Ammo

I have purchased ammo online a few times and would continue to if it weren’t for the comment from the person who delivered it. I decided that it was best to keep my gray and buy locally, for a while anyway. To purchase online, you’ll usually need to send them a copy of your driver’s license. The delivery company may not leave the package if no one is home. They are aware that it’s ammo.

Also keep in mind that there is practice ammo and there is defensive ammo. One difference is that the defensive ammo mushrooms more to cause maximum damage with less penetration. Here is a great breakdown of the types of defensive ammo. It is more expensive but you should practice with it to be sure of how it will function with your gun. You are trusting your life to this ammo; you and your family are worth far more than the $50 it takes to be sure it functions well in your gun. I use the cheap ammo at the range and keep Hydrashok for carry.

Magazine or Clips

The correct term is magazine and there are those that will correct you if you use the term “clip”. There is an argument that keeping magazines loaded can damage the springs over time. I read that when magazines were first used, the material used to make the springs developed memory and would fail to push the ammo into the chamber. From what I have read the material used now will not develop a memory. I’m not concerned and have yet to have one fail, or even hear of a modern failure due to memory. If you are concerned, you could unload and reload every month or two.

There are other things that you’ll need to purchase. Here are a few of the main ones.

Eye and Ear Protection

When I started shooting I went to the local hardware store and bought a cheapish pair of safety goggles, and some earplugs. I used these until I went shooting with a friend and he had the shooting glasses shown below.

I was blown away by the difference. They make things pop out. I promptly bought two pairs. Another nice thing, other than making things crisper, is that they come with four interchangeable lenses, yellow, clear, red and black.

I also discovered that the earplugs were not enough protection for me and now use them in combination with earmuffs. There are a wide variety of earmuffs. I bought the ones with the highest decibel rating I could find.

Cleaning Kit

I recommend a basic cleaning kit that will clean handguns and rifles. You likely can find videos on youtube of how to disassemble and reassemble your handgun, as well as how to clean it. I recommend cleaning your firearm after every shooting session.

Greasing

Check your manual for where grease will need to be applied. You might also be able to find videos on youtube. I did some research and found that any high temperature grease can be used for this, I purchased a can for $5 from an automotive store and it will probably outlast me.

Remington has a very convenient tube. I purchased one and will refill it with the high temp grease when it’s empty. A word of caution; I remember hearing that the main reason a Glock is sent in for repair is due not being greased enough, the second highest reason is too much grease. This may have been said about Glocks, I’ll bet it’s the same for other manufacturers.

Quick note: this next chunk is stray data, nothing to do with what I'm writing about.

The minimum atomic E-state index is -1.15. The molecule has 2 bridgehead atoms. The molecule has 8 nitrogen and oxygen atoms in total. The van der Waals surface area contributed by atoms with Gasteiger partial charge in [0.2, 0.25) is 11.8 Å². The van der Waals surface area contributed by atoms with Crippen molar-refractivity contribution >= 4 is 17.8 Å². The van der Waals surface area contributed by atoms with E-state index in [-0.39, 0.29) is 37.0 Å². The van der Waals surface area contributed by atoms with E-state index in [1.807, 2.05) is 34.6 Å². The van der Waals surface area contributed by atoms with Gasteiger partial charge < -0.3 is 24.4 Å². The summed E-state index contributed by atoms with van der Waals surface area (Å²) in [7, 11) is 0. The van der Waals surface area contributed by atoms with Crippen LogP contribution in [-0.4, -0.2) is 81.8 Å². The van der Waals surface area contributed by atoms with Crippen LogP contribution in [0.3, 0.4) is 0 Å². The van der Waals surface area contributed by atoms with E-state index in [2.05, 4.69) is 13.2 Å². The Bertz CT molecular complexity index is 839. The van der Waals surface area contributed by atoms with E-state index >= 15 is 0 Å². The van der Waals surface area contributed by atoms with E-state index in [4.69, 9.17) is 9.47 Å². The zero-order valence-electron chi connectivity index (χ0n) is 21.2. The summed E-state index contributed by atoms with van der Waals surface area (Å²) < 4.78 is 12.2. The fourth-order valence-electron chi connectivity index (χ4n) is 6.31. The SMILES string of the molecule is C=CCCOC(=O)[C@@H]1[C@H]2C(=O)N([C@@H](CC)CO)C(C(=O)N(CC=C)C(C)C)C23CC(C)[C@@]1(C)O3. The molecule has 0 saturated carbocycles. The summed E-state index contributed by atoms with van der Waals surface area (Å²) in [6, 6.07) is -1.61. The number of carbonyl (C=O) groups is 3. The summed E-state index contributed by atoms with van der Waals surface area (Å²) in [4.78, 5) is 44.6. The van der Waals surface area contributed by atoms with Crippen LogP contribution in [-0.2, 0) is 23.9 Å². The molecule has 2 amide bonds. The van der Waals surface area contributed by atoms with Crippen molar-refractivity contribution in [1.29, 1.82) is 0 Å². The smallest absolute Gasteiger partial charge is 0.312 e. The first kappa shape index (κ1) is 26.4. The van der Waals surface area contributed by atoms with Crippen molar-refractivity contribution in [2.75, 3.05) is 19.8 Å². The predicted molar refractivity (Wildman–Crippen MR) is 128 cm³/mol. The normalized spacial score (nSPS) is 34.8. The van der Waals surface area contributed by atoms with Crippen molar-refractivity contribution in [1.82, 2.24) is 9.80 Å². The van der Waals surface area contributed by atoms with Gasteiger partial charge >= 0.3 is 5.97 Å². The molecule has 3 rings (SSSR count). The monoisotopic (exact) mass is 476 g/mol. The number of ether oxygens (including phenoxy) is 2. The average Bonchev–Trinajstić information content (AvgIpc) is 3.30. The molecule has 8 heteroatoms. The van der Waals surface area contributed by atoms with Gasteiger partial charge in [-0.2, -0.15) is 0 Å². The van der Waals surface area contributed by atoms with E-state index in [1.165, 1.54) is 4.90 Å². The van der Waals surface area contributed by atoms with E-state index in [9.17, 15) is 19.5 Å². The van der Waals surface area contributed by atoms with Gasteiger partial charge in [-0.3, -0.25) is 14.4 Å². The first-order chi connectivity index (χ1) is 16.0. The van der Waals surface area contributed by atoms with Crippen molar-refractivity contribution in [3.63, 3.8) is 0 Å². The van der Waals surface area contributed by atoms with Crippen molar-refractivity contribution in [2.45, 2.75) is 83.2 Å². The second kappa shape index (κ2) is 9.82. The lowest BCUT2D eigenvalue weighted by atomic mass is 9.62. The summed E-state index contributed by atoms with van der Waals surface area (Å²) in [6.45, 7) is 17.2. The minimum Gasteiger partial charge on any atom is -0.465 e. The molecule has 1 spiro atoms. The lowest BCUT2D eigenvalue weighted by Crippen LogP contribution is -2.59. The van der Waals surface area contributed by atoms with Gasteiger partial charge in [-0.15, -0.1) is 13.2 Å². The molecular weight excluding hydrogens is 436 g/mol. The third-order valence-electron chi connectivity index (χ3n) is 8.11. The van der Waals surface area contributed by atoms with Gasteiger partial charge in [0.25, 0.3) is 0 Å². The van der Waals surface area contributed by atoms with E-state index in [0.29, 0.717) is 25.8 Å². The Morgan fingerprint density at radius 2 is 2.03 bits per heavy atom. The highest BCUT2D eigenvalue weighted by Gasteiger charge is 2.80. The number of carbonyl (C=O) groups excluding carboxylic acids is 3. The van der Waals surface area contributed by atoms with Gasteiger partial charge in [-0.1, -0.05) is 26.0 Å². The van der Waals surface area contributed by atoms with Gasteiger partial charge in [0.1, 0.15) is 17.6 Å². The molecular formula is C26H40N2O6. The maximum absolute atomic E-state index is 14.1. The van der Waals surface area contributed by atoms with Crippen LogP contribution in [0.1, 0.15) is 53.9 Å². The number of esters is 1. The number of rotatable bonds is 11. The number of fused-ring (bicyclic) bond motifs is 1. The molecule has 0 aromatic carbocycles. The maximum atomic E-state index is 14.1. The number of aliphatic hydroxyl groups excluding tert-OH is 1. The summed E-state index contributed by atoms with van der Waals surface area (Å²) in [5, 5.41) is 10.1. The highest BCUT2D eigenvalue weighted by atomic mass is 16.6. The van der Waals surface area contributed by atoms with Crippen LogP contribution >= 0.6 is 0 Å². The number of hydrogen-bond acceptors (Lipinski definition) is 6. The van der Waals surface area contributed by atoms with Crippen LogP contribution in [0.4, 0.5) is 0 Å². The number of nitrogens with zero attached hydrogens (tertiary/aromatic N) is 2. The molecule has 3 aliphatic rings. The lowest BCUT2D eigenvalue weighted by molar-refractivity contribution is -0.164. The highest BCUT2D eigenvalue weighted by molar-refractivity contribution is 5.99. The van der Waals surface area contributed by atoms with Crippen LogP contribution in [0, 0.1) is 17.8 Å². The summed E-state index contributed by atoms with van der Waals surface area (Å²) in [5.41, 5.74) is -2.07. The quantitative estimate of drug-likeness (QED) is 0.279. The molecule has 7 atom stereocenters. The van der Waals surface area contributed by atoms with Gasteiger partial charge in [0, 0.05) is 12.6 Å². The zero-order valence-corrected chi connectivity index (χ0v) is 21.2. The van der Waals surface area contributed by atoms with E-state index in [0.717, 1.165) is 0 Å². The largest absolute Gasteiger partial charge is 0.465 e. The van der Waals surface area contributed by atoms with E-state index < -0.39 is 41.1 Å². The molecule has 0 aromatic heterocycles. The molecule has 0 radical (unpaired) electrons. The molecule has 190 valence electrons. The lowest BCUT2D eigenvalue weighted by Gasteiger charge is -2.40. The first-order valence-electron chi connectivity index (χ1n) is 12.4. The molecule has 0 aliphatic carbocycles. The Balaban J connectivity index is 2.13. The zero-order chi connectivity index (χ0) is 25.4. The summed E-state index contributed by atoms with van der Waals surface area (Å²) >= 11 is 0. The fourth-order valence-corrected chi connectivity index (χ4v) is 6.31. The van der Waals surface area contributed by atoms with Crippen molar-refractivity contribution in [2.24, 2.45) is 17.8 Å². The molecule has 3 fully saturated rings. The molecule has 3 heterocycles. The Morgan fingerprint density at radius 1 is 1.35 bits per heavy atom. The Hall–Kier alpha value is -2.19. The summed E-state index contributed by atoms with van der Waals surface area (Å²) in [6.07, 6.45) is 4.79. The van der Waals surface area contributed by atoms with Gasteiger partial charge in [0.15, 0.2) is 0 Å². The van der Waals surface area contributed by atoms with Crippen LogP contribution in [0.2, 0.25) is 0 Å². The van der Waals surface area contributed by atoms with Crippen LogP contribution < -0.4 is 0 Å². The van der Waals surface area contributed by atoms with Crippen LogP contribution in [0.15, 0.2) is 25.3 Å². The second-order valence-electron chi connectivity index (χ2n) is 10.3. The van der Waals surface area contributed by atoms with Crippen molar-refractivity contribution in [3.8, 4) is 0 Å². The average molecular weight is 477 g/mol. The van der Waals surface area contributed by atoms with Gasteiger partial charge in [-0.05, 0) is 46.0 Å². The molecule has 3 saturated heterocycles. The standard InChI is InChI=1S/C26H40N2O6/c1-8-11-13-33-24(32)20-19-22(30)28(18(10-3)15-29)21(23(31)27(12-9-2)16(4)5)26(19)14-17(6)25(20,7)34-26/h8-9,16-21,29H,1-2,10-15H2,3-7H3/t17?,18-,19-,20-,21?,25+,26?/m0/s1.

Gun Safes

My wife and I each have a different model of pistol safe. I don’t like either. Hers is a model called Stack-On that quickly responds to a code being entered and opens slowly once the correct code has been given. Mine is a Winchester and it doesn’t respond for a second or two after the first number has been entered, so I have to hit a number, wait for a couple of seconds then enter the entire code. Once the code has been entered the door flies open. Both are plugged into an outlet and have battery backup. I have given thought to the biometric safes. They are a bit more expensive but not waiting for the buttons to respond or door to open might be worth it.

Red Lasers (not a need, may be a want)

If you have been a shooter for a long time you might not need a laser. One tip I have heard is that a red laser can be a great help to anyone over 50. Picking up a site picture is a skill that develops over time and a red laser can ensure you hit what you’re aiming at.

Edit 06-02-11
In the comments Dave makes an important point on red lasers:

“Great article as always. Look forward to seeing you guys this weekend. One comment on the laser sights. They ARE great for target acquisition, as long ads that target is YOU. The thing I noticed during my training is that those lasers are like little red arrows pointing right back at yourself. Not only does the bad guy know EXACTLY where you are, but what you are aiming at and looking at. He can also tell a GREAT deal about your level of training based upon where that laser is pointed etc. A good substitute for a laser would be night sights. Ultimately there can be no replacement for practice practice practice. It’s been drilled into my head that under stress we always default to our LOWEST level of training, not our BEST. ”

My response:
“Thank you. I’m looking forward to Saturday as well. I haven’t personally ever used laser sites, but was recently talking to a friend that had some training. His instructor made a comment that the lasers are great for the inexperienced shooter with older eyes. That the laser helped them pick up the target much faster. I think I’ll edit the article to make the points you mentioned, in case someone skips reading the comments. I couldn’t agree more on practice, I’m all for range time, but I also think people need to get training from an instructor as well, one who can put you through some paces and show you your weaknesses. ”

The last item I want to address is actually a tip I was shown in the training class my wife and I took. The man that gave us the training was a policeman for 20+ years, much of it in SWAT. He said that one way to greatly improve the grip on any handgun was to put a section of inside out bicycle tire inner tube on the grip. He was right. My wife and I liked it so much that all of our handguns have it on them, as well as a couple of friends’ guns.